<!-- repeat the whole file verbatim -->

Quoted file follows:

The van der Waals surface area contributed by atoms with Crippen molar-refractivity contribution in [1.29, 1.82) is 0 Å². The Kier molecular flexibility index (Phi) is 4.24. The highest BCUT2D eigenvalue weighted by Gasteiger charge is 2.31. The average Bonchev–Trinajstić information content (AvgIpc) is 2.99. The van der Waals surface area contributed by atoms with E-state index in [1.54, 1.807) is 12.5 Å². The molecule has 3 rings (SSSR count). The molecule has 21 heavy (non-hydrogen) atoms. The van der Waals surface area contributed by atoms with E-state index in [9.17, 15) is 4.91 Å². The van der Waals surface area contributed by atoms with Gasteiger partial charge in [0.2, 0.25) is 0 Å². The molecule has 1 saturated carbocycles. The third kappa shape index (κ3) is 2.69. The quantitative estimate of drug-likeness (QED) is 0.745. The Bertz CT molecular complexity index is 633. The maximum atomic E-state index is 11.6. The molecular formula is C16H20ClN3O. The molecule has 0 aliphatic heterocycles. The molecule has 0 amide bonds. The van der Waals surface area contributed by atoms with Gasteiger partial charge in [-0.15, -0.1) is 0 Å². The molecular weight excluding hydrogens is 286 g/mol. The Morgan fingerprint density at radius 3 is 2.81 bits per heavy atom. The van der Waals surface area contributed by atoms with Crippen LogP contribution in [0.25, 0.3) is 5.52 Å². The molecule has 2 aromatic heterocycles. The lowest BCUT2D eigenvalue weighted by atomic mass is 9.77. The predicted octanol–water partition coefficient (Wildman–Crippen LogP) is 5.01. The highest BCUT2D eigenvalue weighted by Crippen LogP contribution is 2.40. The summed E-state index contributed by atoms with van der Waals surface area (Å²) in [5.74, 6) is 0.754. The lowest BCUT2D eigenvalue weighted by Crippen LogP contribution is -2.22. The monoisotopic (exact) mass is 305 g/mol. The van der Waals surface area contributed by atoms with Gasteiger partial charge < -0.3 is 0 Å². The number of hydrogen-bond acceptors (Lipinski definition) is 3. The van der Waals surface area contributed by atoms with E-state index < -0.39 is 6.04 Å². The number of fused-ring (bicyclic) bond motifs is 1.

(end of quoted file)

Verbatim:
The van der Waals surface area contributed by atoms with Crippen molar-refractivity contribution in [1.29, 1.82) is 0 Å². The Kier molecular flexibility index (Phi) is 4.24. The highest BCUT2D eigenvalue weighted by Gasteiger charge is 2.31. The average Bonchev–Trinajstić information content (AvgIpc) is 2.99. The van der Waals surface area contributed by atoms with E-state index in [1.54, 1.807) is 12.5 Å². The molecule has 3 rings (SSSR count). The molecule has 21 heavy (non-hydrogen) atoms. The van der Waals surface area contributed by atoms with E-state index in [9.17, 15) is 4.91 Å². The van der Waals surface area contributed by atoms with Gasteiger partial charge in [0.2, 0.25) is 0 Å². The molecule has 1 saturated carbocycles. The third kappa shape index (κ3) is 2.69. The quantitative estimate of drug-likeness (QED) is 0.745. The Bertz CT molecular complexity index is 633. The maximum atomic E-state index is 11.6. The molecular formula is C16H20ClN3O. The molecule has 0 aliphatic heterocycles. The molecule has 0 amide bonds. The van der Waals surface area contributed by atoms with Gasteiger partial charge in [-0.15, -0.1) is 0 Å². The molecular weight excluding hydrogens is 286 g/mol. The Morgan fingerprint density at radius 3 is 2.81 bits per heavy atom. The van der Waals surface area contributed by atoms with Crippen LogP contribution in [0.25, 0.3) is 5.52 Å². The molecule has 2 aromatic heterocycles. The lowest BCUT2D eigenvalue weighted by atomic mass is 9.77. The predicted octanol–water partition coefficient (Wildman–Crippen LogP) is 5.01. The highest BCUT2D eigenvalue weighted by Crippen LogP contribution is 2.40. The summed E-state index contributed by atoms with van der Waals surface area (Å²) in [5.74, 6) is 0.754. The lowest BCUT2D eigenvalue weighted by Crippen LogP contribution is -2.22. The monoisotopic (exact) mass is 305 g/mol. The van der Waals surface area contributed by atoms with Gasteiger partial charge < -0.3 is 0 Å². The number of hydrogen-bond acceptors (Lipinski definition) is 3. The van der Waals surface area contributed by atoms with E-state index < -0.39 is 6.04 Å². The number of fused-ring (bicyclic) bond motifs is 1.